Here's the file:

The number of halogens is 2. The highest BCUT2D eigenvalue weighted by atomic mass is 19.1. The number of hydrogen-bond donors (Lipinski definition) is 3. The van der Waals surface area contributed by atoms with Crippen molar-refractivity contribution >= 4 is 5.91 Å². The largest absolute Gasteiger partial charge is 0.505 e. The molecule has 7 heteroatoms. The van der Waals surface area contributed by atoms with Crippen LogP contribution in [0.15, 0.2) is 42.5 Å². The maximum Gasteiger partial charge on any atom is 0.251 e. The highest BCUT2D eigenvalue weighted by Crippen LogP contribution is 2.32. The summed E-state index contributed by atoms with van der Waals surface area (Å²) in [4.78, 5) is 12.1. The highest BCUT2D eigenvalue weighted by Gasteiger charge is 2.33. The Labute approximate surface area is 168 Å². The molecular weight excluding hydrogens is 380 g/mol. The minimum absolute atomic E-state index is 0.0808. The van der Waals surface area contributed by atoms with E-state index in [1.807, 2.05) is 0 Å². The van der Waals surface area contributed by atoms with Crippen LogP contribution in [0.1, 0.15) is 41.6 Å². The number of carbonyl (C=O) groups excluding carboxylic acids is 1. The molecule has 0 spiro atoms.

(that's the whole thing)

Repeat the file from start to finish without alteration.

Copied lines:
The number of halogens is 2. The highest BCUT2D eigenvalue weighted by atomic mass is 19.1. The number of hydrogen-bond donors (Lipinski definition) is 3. The van der Waals surface area contributed by atoms with Crippen molar-refractivity contribution >= 4 is 5.91 Å². The largest absolute Gasteiger partial charge is 0.505 e. The molecule has 7 heteroatoms. The van der Waals surface area contributed by atoms with Crippen LogP contribution in [0.15, 0.2) is 42.5 Å². The maximum Gasteiger partial charge on any atom is 0.251 e. The highest BCUT2D eigenvalue weighted by Crippen LogP contribution is 2.32. The summed E-state index contributed by atoms with van der Waals surface area (Å²) in [4.78, 5) is 12.1. The highest BCUT2D eigenvalue weighted by Gasteiger charge is 2.33. The Labute approximate surface area is 168 Å². The molecular weight excluding hydrogens is 380 g/mol. The minimum absolute atomic E-state index is 0.0808. The van der Waals surface area contributed by atoms with E-state index in [1.807, 2.05) is 0 Å². The van der Waals surface area contributed by atoms with Crippen LogP contribution in [0.1, 0.15) is 41.6 Å². The number of carbonyl (C=O) groups excluding carboxylic acids is 1. The molecule has 0 spiro atoms.